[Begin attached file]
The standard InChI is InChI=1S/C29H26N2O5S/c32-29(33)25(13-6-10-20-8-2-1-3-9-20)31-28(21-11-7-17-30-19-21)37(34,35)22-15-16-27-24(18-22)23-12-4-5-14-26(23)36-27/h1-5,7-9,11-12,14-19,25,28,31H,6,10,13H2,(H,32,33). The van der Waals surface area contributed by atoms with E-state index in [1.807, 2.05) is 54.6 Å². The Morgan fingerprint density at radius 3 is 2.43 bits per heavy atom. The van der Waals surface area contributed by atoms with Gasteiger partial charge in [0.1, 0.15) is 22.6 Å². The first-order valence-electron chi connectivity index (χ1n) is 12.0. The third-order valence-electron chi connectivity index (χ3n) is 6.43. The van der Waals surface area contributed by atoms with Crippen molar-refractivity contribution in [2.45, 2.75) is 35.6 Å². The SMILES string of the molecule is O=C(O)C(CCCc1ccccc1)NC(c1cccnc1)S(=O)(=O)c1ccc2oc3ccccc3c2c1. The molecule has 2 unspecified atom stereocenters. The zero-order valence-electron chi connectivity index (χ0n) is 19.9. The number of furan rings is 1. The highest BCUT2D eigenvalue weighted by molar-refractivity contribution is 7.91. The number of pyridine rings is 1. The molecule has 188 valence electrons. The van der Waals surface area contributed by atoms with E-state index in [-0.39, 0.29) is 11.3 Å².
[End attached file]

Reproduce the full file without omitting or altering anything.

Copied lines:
The standard InChI is InChI=1S/C29H26N2O5S/c32-29(33)25(13-6-10-20-8-2-1-3-9-20)31-28(21-11-7-17-30-19-21)37(34,35)22-15-16-27-24(18-22)23-12-4-5-14-26(23)36-27/h1-5,7-9,11-12,14-19,25,28,31H,6,10,13H2,(H,32,33). The van der Waals surface area contributed by atoms with E-state index in [1.807, 2.05) is 54.6 Å². The Morgan fingerprint density at radius 3 is 2.43 bits per heavy atom. The van der Waals surface area contributed by atoms with Gasteiger partial charge in [0.1, 0.15) is 22.6 Å². The first-order valence-electron chi connectivity index (χ1n) is 12.0. The third-order valence-electron chi connectivity index (χ3n) is 6.43. The van der Waals surface area contributed by atoms with Crippen molar-refractivity contribution in [2.45, 2.75) is 35.6 Å². The SMILES string of the molecule is O=C(O)C(CCCc1ccccc1)NC(c1cccnc1)S(=O)(=O)c1ccc2oc3ccccc3c2c1. The molecule has 2 unspecified atom stereocenters. The zero-order valence-electron chi connectivity index (χ0n) is 19.9. The number of furan rings is 1. The highest BCUT2D eigenvalue weighted by molar-refractivity contribution is 7.91. The number of pyridine rings is 1. The molecule has 188 valence electrons. The van der Waals surface area contributed by atoms with E-state index in [-0.39, 0.29) is 11.3 Å².